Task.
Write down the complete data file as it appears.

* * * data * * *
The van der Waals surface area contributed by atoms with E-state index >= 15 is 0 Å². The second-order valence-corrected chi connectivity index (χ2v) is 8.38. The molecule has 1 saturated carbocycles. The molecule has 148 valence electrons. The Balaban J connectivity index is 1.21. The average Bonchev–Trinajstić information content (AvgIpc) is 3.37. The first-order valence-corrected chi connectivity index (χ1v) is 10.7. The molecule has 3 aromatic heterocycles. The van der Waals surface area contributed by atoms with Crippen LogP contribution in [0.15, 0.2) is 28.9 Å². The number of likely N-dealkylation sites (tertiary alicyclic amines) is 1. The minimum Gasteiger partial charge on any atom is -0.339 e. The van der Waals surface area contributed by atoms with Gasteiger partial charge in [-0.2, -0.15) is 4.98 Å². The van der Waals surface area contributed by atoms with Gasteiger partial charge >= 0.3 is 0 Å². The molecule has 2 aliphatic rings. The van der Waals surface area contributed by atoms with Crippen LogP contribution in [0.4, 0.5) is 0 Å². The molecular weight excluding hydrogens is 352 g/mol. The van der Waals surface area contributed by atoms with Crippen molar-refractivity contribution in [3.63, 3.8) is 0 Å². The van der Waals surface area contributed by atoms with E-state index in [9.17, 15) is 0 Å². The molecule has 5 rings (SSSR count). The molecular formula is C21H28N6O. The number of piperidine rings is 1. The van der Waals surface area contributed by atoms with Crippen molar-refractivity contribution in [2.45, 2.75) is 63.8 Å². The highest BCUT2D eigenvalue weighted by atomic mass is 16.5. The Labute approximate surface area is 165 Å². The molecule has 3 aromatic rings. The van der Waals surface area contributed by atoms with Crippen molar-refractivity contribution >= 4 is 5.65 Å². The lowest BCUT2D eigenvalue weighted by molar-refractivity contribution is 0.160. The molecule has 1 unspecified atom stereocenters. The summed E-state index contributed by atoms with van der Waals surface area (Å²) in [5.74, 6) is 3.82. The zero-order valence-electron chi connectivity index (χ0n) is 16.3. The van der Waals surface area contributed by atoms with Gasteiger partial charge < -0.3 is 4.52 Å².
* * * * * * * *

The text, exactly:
The van der Waals surface area contributed by atoms with E-state index >= 15 is 0 Å². The second-order valence-corrected chi connectivity index (χ2v) is 8.38. The molecule has 1 saturated carbocycles. The molecule has 148 valence electrons. The Balaban J connectivity index is 1.21. The average Bonchev–Trinajstić information content (AvgIpc) is 3.37. The first-order valence-corrected chi connectivity index (χ1v) is 10.7. The molecule has 3 aromatic heterocycles. The van der Waals surface area contributed by atoms with Crippen LogP contribution in [0.15, 0.2) is 28.9 Å². The number of likely N-dealkylation sites (tertiary alicyclic amines) is 1. The minimum Gasteiger partial charge on any atom is -0.339 e. The van der Waals surface area contributed by atoms with Gasteiger partial charge in [-0.2, -0.15) is 4.98 Å². The van der Waals surface area contributed by atoms with Gasteiger partial charge >= 0.3 is 0 Å². The molecule has 2 aliphatic rings. The van der Waals surface area contributed by atoms with Crippen LogP contribution in [0.4, 0.5) is 0 Å². The molecular weight excluding hydrogens is 352 g/mol. The van der Waals surface area contributed by atoms with Crippen molar-refractivity contribution in [3.63, 3.8) is 0 Å². The van der Waals surface area contributed by atoms with E-state index in [9.17, 15) is 0 Å². The molecule has 5 rings (SSSR count). The molecular formula is C21H28N6O. The number of piperidine rings is 1. The van der Waals surface area contributed by atoms with Crippen molar-refractivity contribution in [2.45, 2.75) is 63.8 Å². The highest BCUT2D eigenvalue weighted by atomic mass is 16.5. The Labute approximate surface area is 165 Å². The molecule has 3 aromatic rings. The van der Waals surface area contributed by atoms with Crippen molar-refractivity contribution >= 4 is 5.65 Å². The lowest BCUT2D eigenvalue weighted by molar-refractivity contribution is 0.160. The molecule has 1 unspecified atom stereocenters. The summed E-state index contributed by atoms with van der Waals surface area (Å²) in [5.74, 6) is 3.82. The zero-order valence-electron chi connectivity index (χ0n) is 16.3. The van der Waals surface area contributed by atoms with Gasteiger partial charge < -0.3 is 4.52 Å².